It all starts with an impossibly large set of tracks, footprints for a creature that could not possibly exist. The words sasquatch, bigfoot and yeti never occur in this novel, but that is what most people would call the hairy, nine-foot creature that would become a lifelong obsession for Aidan Fitzpatrick, and in turn, his granddaughter Sandy Langley.
The novel spans the course of single winter day, interspersed with memories from Sandy’s life—childhood days spent with her distracted, scholarly grandfather in a remote cabin in British Columbia’s interior mountains; later recollections of new motherhood; and then the tragic disappearance that would irrevocably shape the rest of her life, a day when all signs of the mysterious creature would disappear for thirty years. When the enigmatic tracks finally reappear, Sandy sets out on the trail alone, determined to find out the truth about the mystery that has shaped her life.
The Wild Heavens is an impressive and evocative debut, containing beauty, tragedy and wonder in equal parts.
About the author
Sarah Louise Butler has published short fiction in Room magazine. She has a degree in Physical Geography and volunteer experience in wildlife research. This is her first novel. She lives with her son in Nelson, BC.
Excerpt: The Wild Heavens (by (author) Sarah Louise Butler)
“Aiden crested a ridge and froze in place, heart pounding. It was right there in its own tracks, not twenty yards away. It was covered in grizzled brown fur and it stood upright, broad-shouldered and a good nine feet tall. It turned to face him, its features were both simian and human and it regarded him with a calm, perceptive curiosity. He could only stare mutely, his fear held loosely—ready to grasp but at arm’s length—because his primary impression was not that the creature was frightening, but that it was magnificent, miraculous. It was impossible, and yet there it stood.”
“The Wild Heavens is wonderfully crafted—each page is a catch of the breath, each chapter a crush of unfolding magic. This novel is why we read. I wanted to begin again as soon as I finished the last line.”
Richard Van Camp, author of <i>Moccasin Square Gardens</i>
“[The Wild Heavens] challenge readers to rethink the narration of Canadian histories, familial and socio-political...The novel explores the limits of knowing, and Charlie’s confusing and sometimes faint tracks are potent reminders of this.”
Julie Cairnie, <i>Canadian Literature</i>
“The Wild Heavens is a stunning meditation on the imprints we all leave on this strange world. Butler weaves a beautiful observation of nature’s shadowy crevices that mystify and intrigue us.”
Jennifer Manuel, author of <i>The Heaviness of Things that Float</i>
“The Wild Heavens is not magic realism. It’s closer to science realism. But it explores the mystery of life. It’s one of those stories that’s bigger than the sum of its parts.”
Cherie Thiessen, <i>BC Bookworld</i>
“With a rare combination of intelligence, passion, and grace, Sarah Louise Butler immerses readers in a mountain wilderness fully alive in every vivid, meticulously rendered detail. The Wild Heavens offers a profound meditation on absence, transformation, connection, and love. The story of Sandy’s quest makes for a beautiful debut and a touching tribute to life’s most elusive mysteries.”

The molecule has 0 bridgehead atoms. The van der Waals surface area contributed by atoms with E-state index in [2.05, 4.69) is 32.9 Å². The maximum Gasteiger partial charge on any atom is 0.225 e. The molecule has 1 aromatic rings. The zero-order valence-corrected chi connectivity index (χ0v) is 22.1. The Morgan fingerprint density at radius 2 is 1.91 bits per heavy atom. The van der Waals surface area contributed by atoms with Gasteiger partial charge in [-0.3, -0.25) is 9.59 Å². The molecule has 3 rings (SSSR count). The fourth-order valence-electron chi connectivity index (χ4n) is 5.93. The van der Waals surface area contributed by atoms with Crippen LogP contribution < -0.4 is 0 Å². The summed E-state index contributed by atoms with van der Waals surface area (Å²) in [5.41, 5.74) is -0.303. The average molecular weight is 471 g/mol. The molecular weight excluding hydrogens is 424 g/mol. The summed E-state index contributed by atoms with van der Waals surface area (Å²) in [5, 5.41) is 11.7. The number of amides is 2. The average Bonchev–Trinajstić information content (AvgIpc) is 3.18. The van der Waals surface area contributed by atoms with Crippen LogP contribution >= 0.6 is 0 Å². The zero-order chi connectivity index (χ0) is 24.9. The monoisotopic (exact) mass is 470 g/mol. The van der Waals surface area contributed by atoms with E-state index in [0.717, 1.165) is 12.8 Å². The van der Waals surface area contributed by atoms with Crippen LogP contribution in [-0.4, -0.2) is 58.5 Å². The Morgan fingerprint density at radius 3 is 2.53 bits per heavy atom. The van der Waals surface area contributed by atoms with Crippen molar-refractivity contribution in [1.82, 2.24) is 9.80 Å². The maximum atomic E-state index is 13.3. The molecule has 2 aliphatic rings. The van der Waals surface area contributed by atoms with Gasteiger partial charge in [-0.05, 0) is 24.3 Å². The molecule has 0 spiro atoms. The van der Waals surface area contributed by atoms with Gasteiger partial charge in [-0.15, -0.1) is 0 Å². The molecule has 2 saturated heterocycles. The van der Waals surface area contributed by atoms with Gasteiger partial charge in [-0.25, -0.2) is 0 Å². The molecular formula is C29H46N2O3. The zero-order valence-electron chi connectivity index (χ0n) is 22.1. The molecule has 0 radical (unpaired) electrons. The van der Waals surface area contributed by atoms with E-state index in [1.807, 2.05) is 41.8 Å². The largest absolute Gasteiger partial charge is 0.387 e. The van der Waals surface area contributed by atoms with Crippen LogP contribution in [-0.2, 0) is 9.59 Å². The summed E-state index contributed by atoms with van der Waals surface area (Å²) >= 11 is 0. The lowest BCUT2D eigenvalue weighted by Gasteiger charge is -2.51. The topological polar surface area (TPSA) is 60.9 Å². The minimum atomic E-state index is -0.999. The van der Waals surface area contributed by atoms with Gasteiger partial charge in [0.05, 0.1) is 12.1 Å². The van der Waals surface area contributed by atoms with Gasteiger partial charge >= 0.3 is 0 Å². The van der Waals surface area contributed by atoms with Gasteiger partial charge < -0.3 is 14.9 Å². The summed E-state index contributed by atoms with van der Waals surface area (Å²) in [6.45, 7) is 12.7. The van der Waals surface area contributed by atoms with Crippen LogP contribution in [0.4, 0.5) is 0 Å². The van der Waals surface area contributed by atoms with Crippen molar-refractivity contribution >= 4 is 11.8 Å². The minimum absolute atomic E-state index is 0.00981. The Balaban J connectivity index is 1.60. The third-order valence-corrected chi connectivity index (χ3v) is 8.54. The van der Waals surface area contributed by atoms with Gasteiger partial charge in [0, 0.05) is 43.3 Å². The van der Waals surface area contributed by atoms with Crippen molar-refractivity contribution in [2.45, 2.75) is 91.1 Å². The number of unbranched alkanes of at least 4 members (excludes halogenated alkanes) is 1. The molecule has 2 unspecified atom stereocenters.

Angie Abdou, author of <i>In Case I Go</i>
“In The Wild Heavens, Sarah Louise Butler demonstrates an astonishing ability to mix an intense and precise attention to detail regarding the natural world and family life with a powerful and convincing evocation of the inexplicable occurrences and essential mysteries that are aspects of both. Set amid the forests of B.C.’s southern Interior, and depicting a fractured but resilient family, her tale nevertheless speaks truths than apply to any landscape and any household. The result is a gripping read: Butler’s accomplished command of style and story invites readers in and shows them marvels.”
Tom Wayman, author of <i>My Father's Cup</i> and <i>Dirty Snow</i>
“Although The Wild Heavens takes place in one day in the immediate present, it encompasses a lifetime of an obsession with the mystery of life and death, that of the known world and the unknown. The narrative is grounded in the author’s extensive knowledge of the BC interior and this gives the quest that drives the story veracity and resonance.”
William Valgardson, author of <i>In Valhalla's Shadow</i>
“The deeply atmospheric writing represents a pre-existing world in the Canadian Gothic tradition, which side-steps becoming hackneyed as some speculative fiction can be. Instead, Butler does a masterful job of leaving certain things unsaid. She understands that putting labels to things can break the magic, and that the space between the words is where the real power of this story resides.”
Allie Turner, <i>NUVO Magazine</i>
“Drawing from elements of the archetypal quest, the romance, the mystery, and the coming-of-age story, this novel is above all a testament to the interdependence of the human and the more-than-human—and a timely reminder that, if there is a dominant power, it is not us. For the energy of its female-driven journey into (super) natural BC interior spaces, Sarah Louise Butler’s The Wild Heavens deserves a place in the august company of writers such as Wilson, Kishkan, and Anderson-Dargatz.”
Ginny Ratsoy, <i>The Ormsby Review</i>
“One of Moby Dick’s quotable lines—‘for there is no folly of the beast of the earth which is not infinitely outdone by the madness of men’—seems fitting for The Wild Heavens, an appealing novel about dicey quests. Unexpectedly, debut author Sarah Louise Butler extracts philosophical juice from the hokey legend of the sasquatch and imbues a story of family and loss with that thoughtful substance. She also sets a captivating plot in motion.”
Brett Josef Grubisic, <i>Vancouver Province</i>